Journal of ISSN: 2379-6359JOENTR

Otolaryngology-ENT Research
Research Article
Volume 1 Issue 1 - 2014
Canalplasty in Revision Radical Cavity Surgery Using A Meatal T- Skin Flap Technique
Van Spronsen E*, Waterval JJ, Geerse S, Kos IEM, Dreschler WD and Ebbens FA
Department of Otorhinolaryngology, Academic Medical Center, Netherlands
Received:November 15, 2014| Published: December 23, 2014
*Corresponding author: Van Spronsen E, Department of Otorhinolaryngology Head & Neck Surgery, Academic Medical Centre, Meibergdreef 9, 1105 AZ Amsterdam, Netherlands, Tel: +31-20-5663789; Fax: +31-20-5669573; Email: @
Citation: Spronsen V E, Waterval JJ, Geerse S, Kos IEM, Dreschler WD, Ebbens FA(2014) Canalplasty in Revision Radical Cavity Surgery Using A Meatal T- Skin Flap Technique. J Otolaryngol ENT Res 1(1): 00002. DOI: 10.15406/joentr.2014.01.00002 DOI: 10.15406/joentr.2014.01.00002

Abstract

Background: In literature no technique of canalplasty in revision radical cavity surgery has been reported. Yet, inadequate canalplasty is a known contributing factor in troublesome cavities and should be addressed when necessary.
Methods: Retrospective cohort analysis of patients undergoing revision radical cavity surgery in which a canalplasty was indicated. All received a canalplasty using a skin flap technique which enables maximal preservation of the delicate epithelial lining of the osseous external auditory canal (OEAC).
Results: The described canalplasty technique resulted in quick re-epithelialization (median 8.9 weeks) and dry ears. Only one minor complication was seen.
Conclusions: We describe a canalplasty technique that can be used in revision radical cavity surgery and show it is safe and effective. This technique can easily be combined with radical cavity obliteration.
Keywords: Canalplasty; Ear canal; Radical Cavity; Surgery; Otologic Surgical Procedures; Surgical Flaps.

Introduction

Open cavity mastoidectomy is a commonly performed operation for chronic otitis media with or without cholesteatoma. Radical cavities , however regularly remain troublesome cavities [1] resulting in clinician dependence as the self cleansing mechanism of the osseous external auditory canal (OEAC) is disrupted [2,3]. A multifactorial etiology for these troublesome cavities has been mentioned by many authors and revision surgery has been shown to be very effective [4-7].
Well known etiologies of troublesome cavities inlcude a high facial ridge, an inadequate meatoplasty and persistent cell tracts. Less frequently, an inadequate canalplasty is mentioned. Bercin et al demonstrated that an inadequate canalpasty is present in 67% of their troublesome cavities [6]. When adequate, a canalplasty succesfully removes the excess of bone of the tympanic bone segment of the OEAC resulting in a straight and wide OEAC, thereby facilitating the postoperative care and the self cleansing property of the OEAC [7]. Maximal preservation of the epithelial lining of the OEAC will facilitate fast healing. In addition, the unique properties of the epithelium of the OEAC will be preserved [8].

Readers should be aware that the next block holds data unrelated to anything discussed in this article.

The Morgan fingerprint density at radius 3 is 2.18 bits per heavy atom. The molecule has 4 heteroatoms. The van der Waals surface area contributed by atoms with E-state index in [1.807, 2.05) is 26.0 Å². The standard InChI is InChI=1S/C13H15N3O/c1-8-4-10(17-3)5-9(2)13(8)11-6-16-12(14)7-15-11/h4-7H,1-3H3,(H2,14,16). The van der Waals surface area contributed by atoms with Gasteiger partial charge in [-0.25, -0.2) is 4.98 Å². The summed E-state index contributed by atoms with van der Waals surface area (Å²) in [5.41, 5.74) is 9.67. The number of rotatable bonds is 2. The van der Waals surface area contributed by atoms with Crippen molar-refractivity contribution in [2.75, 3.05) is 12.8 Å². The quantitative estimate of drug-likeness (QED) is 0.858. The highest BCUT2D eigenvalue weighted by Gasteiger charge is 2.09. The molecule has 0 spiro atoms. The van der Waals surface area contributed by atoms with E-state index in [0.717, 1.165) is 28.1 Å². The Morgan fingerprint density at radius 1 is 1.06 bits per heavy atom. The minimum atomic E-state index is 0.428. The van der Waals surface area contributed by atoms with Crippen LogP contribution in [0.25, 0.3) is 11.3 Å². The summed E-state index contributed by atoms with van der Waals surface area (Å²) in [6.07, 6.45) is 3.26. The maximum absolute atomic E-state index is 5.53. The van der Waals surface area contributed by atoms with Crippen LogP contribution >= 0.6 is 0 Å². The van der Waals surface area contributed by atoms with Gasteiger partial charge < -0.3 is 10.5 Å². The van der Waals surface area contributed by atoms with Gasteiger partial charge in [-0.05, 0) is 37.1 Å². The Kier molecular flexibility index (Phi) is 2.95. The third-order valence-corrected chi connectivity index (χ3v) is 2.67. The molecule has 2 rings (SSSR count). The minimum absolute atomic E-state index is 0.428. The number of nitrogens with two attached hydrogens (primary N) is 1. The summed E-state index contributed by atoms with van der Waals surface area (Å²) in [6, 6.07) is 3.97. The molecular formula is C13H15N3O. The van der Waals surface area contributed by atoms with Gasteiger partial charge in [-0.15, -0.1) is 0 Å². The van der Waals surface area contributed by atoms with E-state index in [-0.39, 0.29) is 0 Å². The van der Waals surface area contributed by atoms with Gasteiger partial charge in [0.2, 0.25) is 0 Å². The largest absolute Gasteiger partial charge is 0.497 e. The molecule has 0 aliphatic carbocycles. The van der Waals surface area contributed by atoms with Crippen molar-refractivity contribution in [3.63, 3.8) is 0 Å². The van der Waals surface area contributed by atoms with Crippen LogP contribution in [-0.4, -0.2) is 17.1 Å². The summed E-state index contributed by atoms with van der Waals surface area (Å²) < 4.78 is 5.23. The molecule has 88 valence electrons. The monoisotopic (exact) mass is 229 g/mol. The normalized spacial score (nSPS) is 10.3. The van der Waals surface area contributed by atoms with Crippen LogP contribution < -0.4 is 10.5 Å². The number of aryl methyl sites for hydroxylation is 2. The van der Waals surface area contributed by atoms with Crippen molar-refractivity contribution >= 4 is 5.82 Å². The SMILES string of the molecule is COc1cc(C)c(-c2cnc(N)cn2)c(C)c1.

In radical cavities, three regions of the OEAC which should be considered for revision surgery can be identified (see Figure 1E, hatched area): the anterior curvature, the pretympanic recess and the epitympanic remnant of the posterior OEAC. In this paper, we propose a novel and simple method for canalplasty in revision radical cavity surgery using a T-flap meatal skin flap. The procedure in our series was performed during reconstructive surgery of the posterior canal wall and subsequent obliteration of the mastoid.

Materials and Methods

Patients and Statistics
We retrospectively analyzed the medical records of 46 consecutive individuals with a draining radical cavity undergoing revision surgery including a canalplasty procedure. All operations were performed by the first author of the manuscript in the Academic Medical Center, Amsterdam, the Netherlands, a tertiary center for otorhinolaryngology. Patient characteristics, time tot heal (i.e. time to complete epithelialization), complication rate, type of complications and success rate (i.e. a dry and waterresistant ear) were recorded. Mann-Whitney U tests were performed to check for significant changes from baseline in time to heal in relation to smoking habits and the frequency of prior surgery. We decided to use a non-parametric test as sub analysis of data was performed on unequal size low sample groups. P values of less than 0.05 were considered statistically significant. As this study was a retrospective cohort analysis of regular care no IRB was necessary as in the Netherlands such research does not need ethical committee review by Dutch law as long as the presented data is not reducible to patients. Informed consent was obtained in all cases.
Surgical Technique
All canalplasty procedures were performed in combination with the obliteration of the mastoid bowl and reconstruction of the posterior canal wall using cartilage, hydroxyapatite and a midtemporal flap (which is a slightly modified technique as was described earlier by Yung et al. [9]. All steps are described as if a right ear is involved.